The Avant-Garde Gather for Requiem in Juksan

Korea Times (Seoul, Korea), June 10, 1999 | Go to article overview

The Avant-Garde Gather for Requiem in Juksan


``You see a creature like that only once in a thousand years if you're lucky. He has to be inhuman to dance like he has the dead on his back. He makes it blissful to be possessed by the dead while alive,'' said a spectator, then rushed away to see if he could get a hold of the dancer Kazuo Ohno, 93, who was already dancing away into the crowd after a spontaneous performance during a brief press conference.

Ohno, the world-famous father of Japanese butoh, a cross between traditional Japanese dance, pantomime and modern ballet, has made it out to Korea despite his old age. He will participate in the Fifth Juksan International Arts Festival this year along with leading avant-garde artists from all over the world.

``My son has not let me perform outside Japan for several years now because I am too old, but I have come to perform in Korea because it is a quiet country,'' Ohno said at the Japanese cultural center just prior to going down to Juksan.

The outdoor festival opened Wednesday down in Juksan, southern Kyonggi-do with an invitation-only opening program starring Korean dance group Simon, live painter Nobuhiko Utsumi, and music performer Michael Vetter in addition to Ohno.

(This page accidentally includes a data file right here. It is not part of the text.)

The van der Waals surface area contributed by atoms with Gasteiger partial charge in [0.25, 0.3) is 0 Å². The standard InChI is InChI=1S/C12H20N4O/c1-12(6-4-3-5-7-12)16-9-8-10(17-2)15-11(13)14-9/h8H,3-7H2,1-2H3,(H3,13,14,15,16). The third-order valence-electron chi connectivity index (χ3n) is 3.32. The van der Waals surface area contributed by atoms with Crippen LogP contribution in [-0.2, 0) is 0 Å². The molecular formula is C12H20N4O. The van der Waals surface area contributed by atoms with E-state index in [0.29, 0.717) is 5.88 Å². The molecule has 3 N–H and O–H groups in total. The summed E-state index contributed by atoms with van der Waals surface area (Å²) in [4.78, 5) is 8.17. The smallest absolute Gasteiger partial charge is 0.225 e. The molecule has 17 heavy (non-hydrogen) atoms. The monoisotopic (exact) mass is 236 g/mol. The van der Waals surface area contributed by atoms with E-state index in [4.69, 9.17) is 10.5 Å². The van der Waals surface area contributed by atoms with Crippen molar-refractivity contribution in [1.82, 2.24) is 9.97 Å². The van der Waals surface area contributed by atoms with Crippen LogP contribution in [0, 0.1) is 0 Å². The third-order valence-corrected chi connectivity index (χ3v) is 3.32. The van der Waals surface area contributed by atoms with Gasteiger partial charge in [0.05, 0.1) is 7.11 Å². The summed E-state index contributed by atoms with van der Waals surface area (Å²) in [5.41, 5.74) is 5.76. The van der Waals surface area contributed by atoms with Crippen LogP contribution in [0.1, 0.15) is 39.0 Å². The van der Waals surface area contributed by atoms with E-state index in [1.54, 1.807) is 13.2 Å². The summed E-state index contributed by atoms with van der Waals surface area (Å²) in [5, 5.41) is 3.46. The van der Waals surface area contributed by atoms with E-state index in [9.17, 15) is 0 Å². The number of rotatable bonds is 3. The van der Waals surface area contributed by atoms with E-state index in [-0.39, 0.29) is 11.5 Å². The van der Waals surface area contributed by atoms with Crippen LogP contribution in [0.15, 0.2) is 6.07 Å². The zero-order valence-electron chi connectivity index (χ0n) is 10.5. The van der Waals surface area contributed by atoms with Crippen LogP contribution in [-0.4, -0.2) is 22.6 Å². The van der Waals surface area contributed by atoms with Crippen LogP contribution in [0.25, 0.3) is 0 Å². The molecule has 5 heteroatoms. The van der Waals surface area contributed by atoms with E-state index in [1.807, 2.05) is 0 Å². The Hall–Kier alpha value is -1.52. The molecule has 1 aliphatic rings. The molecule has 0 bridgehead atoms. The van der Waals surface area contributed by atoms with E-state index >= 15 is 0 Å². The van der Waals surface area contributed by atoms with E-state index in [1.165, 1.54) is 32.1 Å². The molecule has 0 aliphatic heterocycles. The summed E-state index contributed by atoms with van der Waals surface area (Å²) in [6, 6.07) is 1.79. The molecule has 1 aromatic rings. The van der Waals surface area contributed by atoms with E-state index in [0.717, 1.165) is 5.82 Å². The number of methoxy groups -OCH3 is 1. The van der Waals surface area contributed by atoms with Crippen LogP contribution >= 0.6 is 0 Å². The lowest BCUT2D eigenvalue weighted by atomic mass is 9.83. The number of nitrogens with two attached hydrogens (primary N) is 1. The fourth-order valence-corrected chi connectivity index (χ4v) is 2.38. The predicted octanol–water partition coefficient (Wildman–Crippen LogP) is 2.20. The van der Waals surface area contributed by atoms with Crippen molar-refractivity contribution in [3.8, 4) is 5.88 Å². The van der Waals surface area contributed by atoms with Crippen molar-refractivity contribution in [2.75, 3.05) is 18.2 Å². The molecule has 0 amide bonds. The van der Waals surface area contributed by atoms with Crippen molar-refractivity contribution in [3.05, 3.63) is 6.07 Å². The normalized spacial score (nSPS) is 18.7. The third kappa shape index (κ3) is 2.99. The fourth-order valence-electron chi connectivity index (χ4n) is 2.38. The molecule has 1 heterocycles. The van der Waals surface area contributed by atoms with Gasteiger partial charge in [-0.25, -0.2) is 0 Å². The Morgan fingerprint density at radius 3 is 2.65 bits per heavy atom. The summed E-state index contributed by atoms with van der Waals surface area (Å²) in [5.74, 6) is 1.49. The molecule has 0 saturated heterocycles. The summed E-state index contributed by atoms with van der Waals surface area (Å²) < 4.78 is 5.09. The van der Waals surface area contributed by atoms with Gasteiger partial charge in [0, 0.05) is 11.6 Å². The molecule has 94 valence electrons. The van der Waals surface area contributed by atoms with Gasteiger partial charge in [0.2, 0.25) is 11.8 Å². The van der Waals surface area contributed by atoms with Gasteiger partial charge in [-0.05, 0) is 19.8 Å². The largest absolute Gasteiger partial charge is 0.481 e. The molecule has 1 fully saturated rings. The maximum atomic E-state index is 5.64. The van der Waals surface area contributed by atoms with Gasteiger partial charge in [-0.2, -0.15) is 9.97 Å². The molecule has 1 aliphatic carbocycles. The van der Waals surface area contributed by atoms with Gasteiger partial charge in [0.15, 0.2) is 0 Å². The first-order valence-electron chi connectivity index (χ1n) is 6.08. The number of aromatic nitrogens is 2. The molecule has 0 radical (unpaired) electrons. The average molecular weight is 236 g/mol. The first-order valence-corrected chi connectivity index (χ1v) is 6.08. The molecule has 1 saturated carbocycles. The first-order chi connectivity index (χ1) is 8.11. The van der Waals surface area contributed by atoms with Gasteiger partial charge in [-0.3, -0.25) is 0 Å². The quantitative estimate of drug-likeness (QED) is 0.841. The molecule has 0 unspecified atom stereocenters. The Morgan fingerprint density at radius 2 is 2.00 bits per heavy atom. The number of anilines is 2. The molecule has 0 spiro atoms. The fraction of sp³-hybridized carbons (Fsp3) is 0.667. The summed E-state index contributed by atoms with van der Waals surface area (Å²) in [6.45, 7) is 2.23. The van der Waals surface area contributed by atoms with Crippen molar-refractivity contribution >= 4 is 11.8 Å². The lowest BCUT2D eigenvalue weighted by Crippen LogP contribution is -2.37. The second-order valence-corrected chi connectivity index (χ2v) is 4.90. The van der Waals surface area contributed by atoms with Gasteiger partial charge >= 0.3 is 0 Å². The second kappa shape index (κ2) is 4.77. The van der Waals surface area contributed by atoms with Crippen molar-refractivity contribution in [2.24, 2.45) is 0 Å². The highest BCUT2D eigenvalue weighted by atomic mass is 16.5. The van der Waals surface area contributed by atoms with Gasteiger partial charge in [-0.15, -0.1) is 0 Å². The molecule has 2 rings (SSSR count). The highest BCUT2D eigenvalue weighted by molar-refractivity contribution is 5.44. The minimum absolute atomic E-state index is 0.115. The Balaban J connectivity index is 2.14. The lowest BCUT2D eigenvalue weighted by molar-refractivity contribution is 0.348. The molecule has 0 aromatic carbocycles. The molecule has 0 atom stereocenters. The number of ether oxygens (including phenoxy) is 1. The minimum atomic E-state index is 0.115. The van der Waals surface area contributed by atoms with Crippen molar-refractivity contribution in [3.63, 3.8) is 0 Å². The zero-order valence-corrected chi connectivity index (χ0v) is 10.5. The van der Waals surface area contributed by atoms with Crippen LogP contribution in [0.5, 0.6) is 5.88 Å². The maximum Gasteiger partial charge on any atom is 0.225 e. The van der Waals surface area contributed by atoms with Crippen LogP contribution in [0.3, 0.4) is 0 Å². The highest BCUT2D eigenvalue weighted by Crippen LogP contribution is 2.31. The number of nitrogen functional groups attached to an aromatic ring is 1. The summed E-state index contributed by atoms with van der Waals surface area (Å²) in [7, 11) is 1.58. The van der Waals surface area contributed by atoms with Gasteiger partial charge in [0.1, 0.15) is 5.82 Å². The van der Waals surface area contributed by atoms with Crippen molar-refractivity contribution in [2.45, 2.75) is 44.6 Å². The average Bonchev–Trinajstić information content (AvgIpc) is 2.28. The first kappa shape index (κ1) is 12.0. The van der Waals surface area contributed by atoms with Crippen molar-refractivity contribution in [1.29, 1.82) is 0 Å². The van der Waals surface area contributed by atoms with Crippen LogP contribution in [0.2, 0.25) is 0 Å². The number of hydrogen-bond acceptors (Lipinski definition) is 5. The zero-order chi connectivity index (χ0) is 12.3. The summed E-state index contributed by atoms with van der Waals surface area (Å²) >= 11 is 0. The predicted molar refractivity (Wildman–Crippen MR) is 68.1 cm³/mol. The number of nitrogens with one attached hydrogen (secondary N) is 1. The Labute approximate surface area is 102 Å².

These leaders of the 20th century Asian avant-garde are addressing the theme ``Requiem for the 20th century'' in an ``encounter between nature and human beings through art'' at the Laughing Stone outdoor theater on Laughing Stone hill.

Ohno's presence is significant at this year's festival, because for the Japanese artist, butoh, originally called `Ankoku Butoh, the Dance of Utter Darkness,' links together death and life and transforms them into a single entity of pleasure. This makes him a joyful artistic medium between the past and future, or any two forces that threaten to annihilate each other.

Through Sunday, June 13, he will be there for the workshop and taichi sessions slated to start off each day, and will also lead some of the butoh, dance and music workshops until 1:30 p.m. Events are held in the evenings until 9 p.m.

``This daily studying of the soul, is this the beginning of the journey?'' was Ohno's message on the occasion of the 1998 International Dance Day. ``I sit bewildered in the playground of the dead. …

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